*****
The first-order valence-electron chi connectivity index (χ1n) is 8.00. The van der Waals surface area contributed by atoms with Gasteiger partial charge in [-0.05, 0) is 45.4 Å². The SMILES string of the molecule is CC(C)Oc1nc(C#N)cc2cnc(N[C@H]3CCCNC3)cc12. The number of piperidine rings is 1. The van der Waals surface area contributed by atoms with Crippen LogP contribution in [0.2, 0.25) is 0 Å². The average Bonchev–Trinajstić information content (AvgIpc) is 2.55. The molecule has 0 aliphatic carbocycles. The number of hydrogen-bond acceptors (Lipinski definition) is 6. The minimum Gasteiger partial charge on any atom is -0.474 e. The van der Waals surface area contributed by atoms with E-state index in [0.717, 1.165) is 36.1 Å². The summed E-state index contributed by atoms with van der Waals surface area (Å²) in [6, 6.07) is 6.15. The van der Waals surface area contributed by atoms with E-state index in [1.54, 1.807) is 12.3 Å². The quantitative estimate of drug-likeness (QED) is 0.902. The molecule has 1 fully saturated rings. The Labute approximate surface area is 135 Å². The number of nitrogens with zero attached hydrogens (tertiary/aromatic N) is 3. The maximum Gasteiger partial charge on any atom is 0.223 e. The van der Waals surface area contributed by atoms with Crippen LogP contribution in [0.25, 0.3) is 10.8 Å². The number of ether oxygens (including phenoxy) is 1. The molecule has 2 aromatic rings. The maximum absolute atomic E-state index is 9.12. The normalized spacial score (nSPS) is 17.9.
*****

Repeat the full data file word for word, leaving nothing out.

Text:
The first-order valence-electron chi connectivity index (χ1n) is 8.00. The van der Waals surface area contributed by atoms with Gasteiger partial charge in [-0.05, 0) is 45.4 Å². The SMILES string of the molecule is CC(C)Oc1nc(C#N)cc2cnc(N[C@H]3CCCNC3)cc12. The number of piperidine rings is 1. The van der Waals surface area contributed by atoms with Crippen LogP contribution in [0.2, 0.25) is 0 Å². The average Bonchev–Trinajstić information content (AvgIpc) is 2.55. The molecule has 0 aliphatic carbocycles. The number of hydrogen-bond acceptors (Lipinski definition) is 6. The minimum Gasteiger partial charge on any atom is -0.474 e. The van der Waals surface area contributed by atoms with E-state index in [0.717, 1.165) is 36.1 Å². The summed E-state index contributed by atoms with van der Waals surface area (Å²) in [6, 6.07) is 6.15. The van der Waals surface area contributed by atoms with E-state index in [1.54, 1.807) is 12.3 Å². The quantitative estimate of drug-likeness (QED) is 0.902. The molecule has 1 fully saturated rings. The Labute approximate surface area is 135 Å². The number of nitrogens with zero attached hydrogens (tertiary/aromatic N) is 3. The maximum Gasteiger partial charge on any atom is 0.223 e. The van der Waals surface area contributed by atoms with Crippen LogP contribution in [0.25, 0.3) is 10.8 Å². The number of ether oxygens (including phenoxy) is 1. The molecule has 2 aromatic rings. The maximum absolute atomic E-state index is 9.12. The normalized spacial score (nSPS) is 17.9.